What are Mutual Funds?
This week, we’re taking a look at a mixture of all of the different investments that we’ve talked about so far.
Funds (in the investment world) are collective investments where investors pool all their money in one place with the goal of earning money.
There are many different types of funds, some of which you may have already heard of:
This week, we’re focusing purely on Mutual Funds.
What are mutual funds?
A mutual fund is a portfolio of stocks, bonds and other investments (or ‘eggs’) that we have been talking about. However, rather than managing the portfolio themselves, investors hand responsibility over to the professionals: fund managers.
Fund managers take investors’ pooled money, invest it for them (in the hope of making some profit) and then distribute any profits amongst the investors. The more money you put into a fund, the higher the amount of profit you may get back (if the fund makes a profit!).
History of mutual funds
If you’ve read any of our stuff from the past few weeks, you may be able to guess where the first model of an investment fund was formed…
Yep, Netherlands. Historians generally agree that the first Investment trust was formed in 1774 by a Dutch merchant named Adriaan van Ketwich.
His idea was that he could reach out to those who have a smaller amount of money to invest by offering them somewhere to pool their money, in a diversified way, with other smaller investors to try and make some profit. The name of this first ‘fund’ was Eendragt Maakt Magt, which translates to “unity creates strength”. Aww.
Modern-day mutual funds became very popular in the 80s and 90s as they were gaining a reputation for positive returns. Today, there are tens of thousands of funds in what we call the fund ‘universe’.
Advantages of mutual funds
- They allow investors with smaller amounts of money to invest small amounts in lots of different companies in lots of different countries. This creates diversification and diversification is GOOD!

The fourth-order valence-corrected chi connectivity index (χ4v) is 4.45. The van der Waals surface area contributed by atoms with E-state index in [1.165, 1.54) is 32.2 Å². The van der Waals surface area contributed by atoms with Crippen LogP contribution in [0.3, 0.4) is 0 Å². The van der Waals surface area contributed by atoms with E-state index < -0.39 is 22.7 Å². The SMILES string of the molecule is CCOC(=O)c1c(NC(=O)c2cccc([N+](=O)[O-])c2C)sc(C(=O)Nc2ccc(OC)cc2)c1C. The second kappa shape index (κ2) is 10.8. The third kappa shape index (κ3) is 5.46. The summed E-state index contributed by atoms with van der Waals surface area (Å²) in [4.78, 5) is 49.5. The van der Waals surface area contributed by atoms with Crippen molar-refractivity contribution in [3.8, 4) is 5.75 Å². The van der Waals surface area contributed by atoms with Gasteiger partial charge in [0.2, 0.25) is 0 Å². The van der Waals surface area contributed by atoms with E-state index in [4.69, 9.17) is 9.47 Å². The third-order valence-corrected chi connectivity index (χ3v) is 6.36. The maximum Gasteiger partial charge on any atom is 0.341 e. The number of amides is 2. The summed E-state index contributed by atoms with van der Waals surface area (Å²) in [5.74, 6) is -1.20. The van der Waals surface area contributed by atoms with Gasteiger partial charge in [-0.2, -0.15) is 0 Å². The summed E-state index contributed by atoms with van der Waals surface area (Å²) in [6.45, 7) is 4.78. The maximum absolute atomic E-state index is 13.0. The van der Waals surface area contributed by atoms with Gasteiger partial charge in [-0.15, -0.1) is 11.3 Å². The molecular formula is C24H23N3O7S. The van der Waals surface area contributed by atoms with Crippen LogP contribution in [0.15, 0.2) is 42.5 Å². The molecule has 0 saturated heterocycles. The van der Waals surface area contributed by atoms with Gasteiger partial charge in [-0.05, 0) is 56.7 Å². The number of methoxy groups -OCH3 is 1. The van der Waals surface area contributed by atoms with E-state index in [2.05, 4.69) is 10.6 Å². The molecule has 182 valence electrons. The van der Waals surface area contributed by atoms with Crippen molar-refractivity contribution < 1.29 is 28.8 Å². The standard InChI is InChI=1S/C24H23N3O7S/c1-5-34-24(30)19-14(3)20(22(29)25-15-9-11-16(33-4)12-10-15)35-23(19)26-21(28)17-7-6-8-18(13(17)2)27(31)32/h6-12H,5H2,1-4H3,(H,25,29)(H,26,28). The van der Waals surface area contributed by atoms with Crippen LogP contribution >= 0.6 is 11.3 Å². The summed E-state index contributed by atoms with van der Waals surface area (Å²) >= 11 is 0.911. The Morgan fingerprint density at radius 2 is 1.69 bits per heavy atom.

- They take away the hassle of having to deal with the portfolio yourself. Instead, you can pay someone else a small fee to manage your money for you.
- They are the simplest form of investment funds.
Disadvantages of mutual funds
- If you like to take control of your investment portfolio, these maybe aren’t for you. You won’t get a say in what the investment manager should be investing in or how much return the fund brings in.
- Some funds can be expensive.
- As past performance is no guide to future returns, your money can of course go down as well as up. Picking a winner in advance is nigh on impossible in our opinion.
What lies ahead for mutual funds?
They’ve been around for a while and we think they will stay around for even longer. The majority of our pensions and investment accounts are invested in some sort of fund, as they offer the simplest way of gaining diversification.
Not only that, but they’re getting cheap. We’ve seen some seriously low fund charges emerging over the past few years. That fee is to manage your investment portfolio, so you don’t have to.
Remember: with investing your capital is at risk at all times and you could get back less than what you put in. Past performance is no indicator of future results and the value of your investments could go up as well as down at all times.